A well-functioning internal market is Europe`s biggest asset, and key to our competitiveness, but also to driving forward the transition of our economy.
But instead of working on its completion, Member States undermine it through comprehensive subsidy programmes. Since the temporary state aid rules have been put into place to cope with the fallout from Russia's war in Ukraine, the two biggest member states account for 4/5th of all approved state aid programmes.
We also still lack a banking union and capital markets union that deserve their names. These are much needed so that cleantech innovators in Europe find it easier to raise capital to scale up their business.
That’s why the EIB Group launched this year the European Tech Champions Initiative, a fund-of-funds that will provide much needed late-stage growth capital to European innovators.
Some of you may ask why I mentioned high tech start-ups in the context of the energy transition. Because, ladies and gentlemen, many of the essential technologies needed for an orderly energy transition are not there yet; or if they are, they are still too expensive.
You see, for some areas, like electricity production, clean solutions are already cheaper and faster to deploy than fossil fuels. But for others, like aviation or heavy industry, we still need clean alternatives which are economical. That’s why innovation is key.
We have supported innovative investments for years. We have financed innovative projects, such as floating offshore windfarms in Portugal, battery gigafactories and quantum computing in Sweden, the large hadron collider in Switzerland, nanosatellites in Bulgaria, COVID-19 vaccine research in Germany.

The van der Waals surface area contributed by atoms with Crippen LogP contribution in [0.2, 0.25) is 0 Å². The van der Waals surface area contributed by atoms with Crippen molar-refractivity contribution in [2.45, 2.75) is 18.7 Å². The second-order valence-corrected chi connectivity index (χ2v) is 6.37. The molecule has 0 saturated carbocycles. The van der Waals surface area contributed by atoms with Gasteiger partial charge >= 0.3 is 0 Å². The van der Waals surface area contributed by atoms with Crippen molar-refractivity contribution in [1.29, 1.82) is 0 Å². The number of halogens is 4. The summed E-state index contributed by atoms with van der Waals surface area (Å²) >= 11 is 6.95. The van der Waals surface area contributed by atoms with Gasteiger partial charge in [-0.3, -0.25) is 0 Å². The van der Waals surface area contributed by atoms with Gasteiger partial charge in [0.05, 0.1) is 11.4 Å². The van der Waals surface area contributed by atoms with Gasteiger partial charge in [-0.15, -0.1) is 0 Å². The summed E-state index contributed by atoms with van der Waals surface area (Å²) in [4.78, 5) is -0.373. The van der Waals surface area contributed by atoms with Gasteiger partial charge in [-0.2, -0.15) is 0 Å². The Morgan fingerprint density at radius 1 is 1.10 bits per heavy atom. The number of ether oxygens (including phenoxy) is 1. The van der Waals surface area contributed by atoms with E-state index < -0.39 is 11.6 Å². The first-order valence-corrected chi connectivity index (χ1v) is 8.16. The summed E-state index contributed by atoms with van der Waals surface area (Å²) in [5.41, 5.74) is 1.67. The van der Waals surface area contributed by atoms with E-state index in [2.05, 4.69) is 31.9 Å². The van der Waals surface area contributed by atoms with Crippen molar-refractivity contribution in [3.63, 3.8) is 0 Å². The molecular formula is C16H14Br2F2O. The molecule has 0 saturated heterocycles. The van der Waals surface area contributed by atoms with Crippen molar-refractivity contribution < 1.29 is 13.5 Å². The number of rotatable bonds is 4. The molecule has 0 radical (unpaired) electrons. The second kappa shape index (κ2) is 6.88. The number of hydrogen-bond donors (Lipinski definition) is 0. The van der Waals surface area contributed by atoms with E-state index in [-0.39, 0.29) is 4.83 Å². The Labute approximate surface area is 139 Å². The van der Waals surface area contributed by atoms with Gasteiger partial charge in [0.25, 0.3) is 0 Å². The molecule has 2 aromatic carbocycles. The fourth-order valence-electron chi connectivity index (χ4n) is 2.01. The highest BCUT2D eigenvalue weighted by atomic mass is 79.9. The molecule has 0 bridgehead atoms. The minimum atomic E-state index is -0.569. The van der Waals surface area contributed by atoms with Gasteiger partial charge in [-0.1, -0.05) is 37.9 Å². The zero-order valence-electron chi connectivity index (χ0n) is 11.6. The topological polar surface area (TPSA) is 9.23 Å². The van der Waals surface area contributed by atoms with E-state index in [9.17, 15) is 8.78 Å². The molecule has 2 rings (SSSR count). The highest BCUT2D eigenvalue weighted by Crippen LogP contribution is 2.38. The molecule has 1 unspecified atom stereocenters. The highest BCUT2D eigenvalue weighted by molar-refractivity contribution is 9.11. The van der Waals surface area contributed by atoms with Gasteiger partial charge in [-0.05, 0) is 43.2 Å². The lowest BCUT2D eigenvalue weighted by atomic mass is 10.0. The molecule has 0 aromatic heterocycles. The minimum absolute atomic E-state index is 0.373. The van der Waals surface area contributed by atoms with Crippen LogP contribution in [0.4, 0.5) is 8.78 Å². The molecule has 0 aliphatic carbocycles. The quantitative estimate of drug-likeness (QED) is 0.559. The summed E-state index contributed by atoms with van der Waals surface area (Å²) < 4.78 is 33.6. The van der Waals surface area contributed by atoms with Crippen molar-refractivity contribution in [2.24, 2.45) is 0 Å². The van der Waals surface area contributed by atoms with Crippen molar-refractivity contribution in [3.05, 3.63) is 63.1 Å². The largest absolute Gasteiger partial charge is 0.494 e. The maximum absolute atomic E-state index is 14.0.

Allow me to mention one last point, before I will close.
Europe is too much focussed on itself and too little on the rest of the world.
When the European Coal and Steel Community was founded, in 1952, Europe still generated 37% of the world's output and accounted for 13% of the world's population. Today, Europe's share of the global economy is at 15% and only just under 7% of the world's population living in Europe. And still, most of our political discussions centre around ourselves, and there is too little consideration for Europe`s role in the World.
We have been speaking of partnerships at eye-level with the Global South for years – but have done very little to build them.
We now woke up to massive dependencies – not only in energy (Russia), but also when it comes to microchips and semiconductors (Taiwan) or critical raw materials (BRICS) – and need partners to diversify our global supply chains.
That’s a painful realisation and one that we will only ever achieve if we complement a true European foreign policy with a proactive investment strategy beyond our borders.
Ladies and gentlemen,
Let me close here … I very much hope that I could convince you that:
innovation is key for a competitive and prosperous Europe,
we need more and not less Europe,
our single market is our biggest asset,
we need to stop the navel-gazing, and
have to start thinking about our role in the world.
I wish you a wonderful conference with productive discussions!
After meeting with EU finance ministers on Friday at an informal gathering of the Economic and Financial Affairs Council in Ghent, Belgium, EIB President Nadia Calviño held a press conference to discuss the EIB Group's ambitious plans with a focus on eight core priorities.